Submitted by Fair Play
I believe our plan to ask students to contribute a small part of the cost of their tertiary education at UWI has more public support than we think. Talking to people from all walks of life, and ironically, particularly among low income earners, there is much support. Their comments run the gamut from: it makes sense; the country cannot afford 100% funding at this time; other countries that are better off than us don’t do it; and, it should have been implemented long ago; to, they have an attitude after graduation – forgetting who paid for their education; and they do not give back to society, especially the doctors and lawyers who charge the same benefactors (the taxpayers) very exorbitant fees.
Barbadians aren’t stupid.
However, over and above those sentiments, generally, most persons I spoke to agree with the percentage the students will have to pay. Even some, like Dr. Leonard Shorey, (a perennial BLP apologist) believe it should have been higher and was long in coming. And, the Sunday Sun poll surprisingly gave majority support to the Gov’t.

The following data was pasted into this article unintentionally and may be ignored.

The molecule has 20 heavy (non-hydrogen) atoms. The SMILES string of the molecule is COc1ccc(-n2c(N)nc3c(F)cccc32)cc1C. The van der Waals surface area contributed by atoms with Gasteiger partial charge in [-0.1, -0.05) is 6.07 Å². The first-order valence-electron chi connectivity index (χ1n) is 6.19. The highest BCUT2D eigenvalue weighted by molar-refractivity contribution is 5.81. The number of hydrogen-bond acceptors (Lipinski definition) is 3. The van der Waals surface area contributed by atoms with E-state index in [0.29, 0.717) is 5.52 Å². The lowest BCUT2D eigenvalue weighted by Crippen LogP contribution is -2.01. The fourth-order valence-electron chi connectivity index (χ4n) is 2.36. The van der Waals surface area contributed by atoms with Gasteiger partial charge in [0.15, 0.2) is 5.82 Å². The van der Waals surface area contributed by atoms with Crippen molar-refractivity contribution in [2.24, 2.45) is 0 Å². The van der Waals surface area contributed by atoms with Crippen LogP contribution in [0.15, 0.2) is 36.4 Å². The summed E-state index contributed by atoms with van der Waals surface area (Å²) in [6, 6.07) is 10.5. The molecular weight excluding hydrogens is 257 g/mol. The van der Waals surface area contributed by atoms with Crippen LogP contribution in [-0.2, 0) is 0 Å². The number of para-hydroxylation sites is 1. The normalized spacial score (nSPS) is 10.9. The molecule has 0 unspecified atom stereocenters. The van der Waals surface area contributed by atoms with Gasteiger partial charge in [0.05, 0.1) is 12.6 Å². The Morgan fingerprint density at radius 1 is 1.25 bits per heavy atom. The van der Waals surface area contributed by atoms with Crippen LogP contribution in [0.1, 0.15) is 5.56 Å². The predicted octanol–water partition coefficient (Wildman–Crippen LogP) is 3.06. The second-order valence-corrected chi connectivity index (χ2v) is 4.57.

Conversely, the opposing political viewpoints and arguments come across as insincere and very specious. We, however, should undertake a sensitization and public relations exercise, post-haste. The CBC interview with Ronald Jones last Sunday night on The People’s Business was very enlightening – it was compelling television. He was quite clear and convincing as he persuasively elucidated government’s position. The only aspect of his explanation that had me a bit bothered, was when he said government was willing to listen to and entertain more suggestions and ideas, as the decision wasn’t cast in stone. All well and good. But, I hope some people don’t take that to mean that we are back-peddling or having second thoughts; or worse still, that the measure wasn’t well thought out and there is indecision. There should be no procrastination or vacillating. Having gone to Parliament and thoroughly debated the measure, it must be a fait accompli now. I think I understand the Minister’s comments though. His was offering a sympathetic ear.
After that interview, we must put a sustained PR campaign in place to sell and further buttress the policy, while garnering greater agreement and public acceptance. Bear in mind that the Opposition will not be letting-up on this one, and will be attacking the policy on all fronts. They have started, believing that they have smelled blood and sense an opening to mortally attack us. They think that going back on any aspect of free tertiary education is our Achilles’ Heel. But, it is backfiring on them. So far, general public opinion is with us; but we have to change that during the coming weeks and months to attain overwhelming public acceptance. We can and must do it.